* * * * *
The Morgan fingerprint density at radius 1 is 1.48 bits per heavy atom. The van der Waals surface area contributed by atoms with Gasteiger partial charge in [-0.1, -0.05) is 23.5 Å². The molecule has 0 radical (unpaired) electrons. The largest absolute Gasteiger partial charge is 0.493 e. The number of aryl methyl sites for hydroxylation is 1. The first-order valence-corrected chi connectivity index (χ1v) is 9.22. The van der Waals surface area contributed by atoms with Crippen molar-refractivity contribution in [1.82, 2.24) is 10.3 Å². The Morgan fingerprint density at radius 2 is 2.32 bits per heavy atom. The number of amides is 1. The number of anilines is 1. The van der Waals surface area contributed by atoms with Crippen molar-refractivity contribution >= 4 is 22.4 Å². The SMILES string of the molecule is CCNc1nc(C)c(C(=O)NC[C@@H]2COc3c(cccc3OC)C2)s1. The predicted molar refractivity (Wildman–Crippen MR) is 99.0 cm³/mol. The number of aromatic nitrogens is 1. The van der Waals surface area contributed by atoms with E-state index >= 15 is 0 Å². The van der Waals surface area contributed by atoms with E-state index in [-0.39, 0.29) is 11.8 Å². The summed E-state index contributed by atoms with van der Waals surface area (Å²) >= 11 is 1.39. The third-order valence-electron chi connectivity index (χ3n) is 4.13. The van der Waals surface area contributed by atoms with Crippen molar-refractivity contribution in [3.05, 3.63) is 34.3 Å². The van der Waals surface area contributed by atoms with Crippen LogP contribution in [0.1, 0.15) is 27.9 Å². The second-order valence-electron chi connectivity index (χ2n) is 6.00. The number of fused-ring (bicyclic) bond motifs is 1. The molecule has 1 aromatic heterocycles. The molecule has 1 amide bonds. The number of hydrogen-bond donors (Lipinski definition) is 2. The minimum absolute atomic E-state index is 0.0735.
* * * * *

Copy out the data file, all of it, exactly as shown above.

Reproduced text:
The Morgan fingerprint density at radius 1 is 1.48 bits per heavy atom. The van der Waals surface area contributed by atoms with Gasteiger partial charge in [-0.1, -0.05) is 23.5 Å². The molecule has 0 radical (unpaired) electrons. The largest absolute Gasteiger partial charge is 0.493 e. The number of aryl methyl sites for hydroxylation is 1. The first-order valence-corrected chi connectivity index (χ1v) is 9.22. The van der Waals surface area contributed by atoms with Crippen molar-refractivity contribution in [1.82, 2.24) is 10.3 Å². The Morgan fingerprint density at radius 2 is 2.32 bits per heavy atom. The number of amides is 1. The number of anilines is 1. The van der Waals surface area contributed by atoms with Crippen molar-refractivity contribution >= 4 is 22.4 Å². The SMILES string of the molecule is CCNc1nc(C)c(C(=O)NC[C@@H]2COc3c(cccc3OC)C2)s1. The predicted molar refractivity (Wildman–Crippen MR) is 99.0 cm³/mol. The number of aromatic nitrogens is 1. The van der Waals surface area contributed by atoms with E-state index >= 15 is 0 Å². The van der Waals surface area contributed by atoms with E-state index in [-0.39, 0.29) is 11.8 Å². The summed E-state index contributed by atoms with van der Waals surface area (Å²) >= 11 is 1.39. The third-order valence-electron chi connectivity index (χ3n) is 4.13. The van der Waals surface area contributed by atoms with Crippen molar-refractivity contribution in [3.05, 3.63) is 34.3 Å². The van der Waals surface area contributed by atoms with Crippen LogP contribution in [0.1, 0.15) is 27.9 Å². The second-order valence-electron chi connectivity index (χ2n) is 6.00. The number of fused-ring (bicyclic) bond motifs is 1. The molecule has 1 aromatic heterocycles. The molecule has 1 amide bonds. The number of hydrogen-bond donors (Lipinski definition) is 2. The minimum absolute atomic E-state index is 0.0735.